This is a 2009 notice for the Zhejiang AIC entitled “A Guide of 2009 Joint Annual Inspection for Foreign-invested Enterprises in Zhejiang”. Under Documents to be Submitted, they list “the 2008 Annual Balance Sheet and the Income Statement audited by the accounting firm”. These audit reports are also submitted to the Finance Bureau, State Taxation Bureau and Foreign Exchange Administration

More on the topic

tinyurl.com/3xvqzzo – Circular on Implementing Joint Annual Inspection of Foreign-Funded Enterprises for Huizhou province

tinyurl.com/36ph6vw – another article from Dezen Shira

tinyurl.com/37mx3wl – a third article from Dezan Shira

Are SAIC financial statements filed eletronically?

No. But they are available to the Chinese public. Foreigners can access them by hiring third-party firms in China to access them.

Are SAIC financial statements filed only by Foreign Invested Enterprises?

No. But Foreign Invested Enterprises must undergo the Annual Inspection, which requires disclosure above and beyond the disclosure required by non-FIE companies.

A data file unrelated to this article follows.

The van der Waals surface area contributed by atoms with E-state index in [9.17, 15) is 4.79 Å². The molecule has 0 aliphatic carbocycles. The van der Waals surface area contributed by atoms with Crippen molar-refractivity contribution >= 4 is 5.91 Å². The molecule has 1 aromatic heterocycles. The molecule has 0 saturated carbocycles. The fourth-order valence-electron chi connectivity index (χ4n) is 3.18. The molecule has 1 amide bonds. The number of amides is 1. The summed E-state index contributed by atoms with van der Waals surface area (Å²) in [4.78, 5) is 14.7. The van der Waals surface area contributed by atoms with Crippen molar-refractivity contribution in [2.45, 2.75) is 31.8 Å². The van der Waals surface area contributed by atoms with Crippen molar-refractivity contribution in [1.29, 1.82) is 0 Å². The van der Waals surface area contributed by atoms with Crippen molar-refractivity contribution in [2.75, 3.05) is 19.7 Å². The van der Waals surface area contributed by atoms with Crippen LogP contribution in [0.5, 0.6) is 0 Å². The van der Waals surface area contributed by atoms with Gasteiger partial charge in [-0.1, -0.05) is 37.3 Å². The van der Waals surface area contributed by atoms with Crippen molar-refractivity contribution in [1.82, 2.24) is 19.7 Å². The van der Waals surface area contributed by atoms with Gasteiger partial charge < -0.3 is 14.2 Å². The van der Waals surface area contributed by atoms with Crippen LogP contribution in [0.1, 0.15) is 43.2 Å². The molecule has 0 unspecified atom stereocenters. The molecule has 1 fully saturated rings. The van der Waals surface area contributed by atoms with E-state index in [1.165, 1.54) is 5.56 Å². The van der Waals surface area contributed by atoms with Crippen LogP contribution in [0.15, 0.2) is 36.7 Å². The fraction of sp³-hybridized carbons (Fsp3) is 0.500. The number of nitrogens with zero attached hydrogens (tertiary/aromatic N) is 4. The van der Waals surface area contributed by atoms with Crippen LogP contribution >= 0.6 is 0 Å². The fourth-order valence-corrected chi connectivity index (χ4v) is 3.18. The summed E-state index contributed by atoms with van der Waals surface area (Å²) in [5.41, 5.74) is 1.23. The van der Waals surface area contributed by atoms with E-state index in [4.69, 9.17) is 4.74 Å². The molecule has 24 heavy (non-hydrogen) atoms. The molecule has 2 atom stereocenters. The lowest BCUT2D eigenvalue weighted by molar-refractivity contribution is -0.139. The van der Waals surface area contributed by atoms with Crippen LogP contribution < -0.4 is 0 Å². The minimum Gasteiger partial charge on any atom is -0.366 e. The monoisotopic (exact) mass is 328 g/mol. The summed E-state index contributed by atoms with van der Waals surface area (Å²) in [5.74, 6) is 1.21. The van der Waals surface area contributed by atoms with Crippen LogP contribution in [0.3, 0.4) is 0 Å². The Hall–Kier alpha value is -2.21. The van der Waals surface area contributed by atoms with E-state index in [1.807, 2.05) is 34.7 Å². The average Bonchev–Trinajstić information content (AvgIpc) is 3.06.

Why do SAIC financial statements match for some companies and not match for other companies?

If a legal entity in China is a Foreign Invested Enterprise, it must file audited annual financial statements with the SAIC. If that legal entity owns substantially all of the Company’s operating assets, those audited financial statements should accurately reflect the underlying operations. If the SAIC and SEC financial statements do not match, the company is falsifying one set of its financial statements. It’s my opinion that in the cases where the SAIC and SEC numbers don’t match, the Company is falsifying its SEC financial statements. There are severe repercussions for defrauding one’s own government. There are no, or few, repercussions for a Chinese company defrauding foreign investors or American regulators. From a Chinese company’s perspective, the downside to falsifying SEC financial statements is minimal. The upside is that the Company can raise upwards of $100m+ from U.S. and foreign investors, even if the actual underlying business is worth a small fraction of its U.S. market capitalization.

Written by chinesecompanyanalyst

June 2, 2010 at 4:47 pm

2 Responses

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  1. > Foreigners can access them by hiring third-party firms in China to access them.

    Can you teach us how to do that and how much does it cost?

    AhYap

    June 15, 2010 at 2:57 am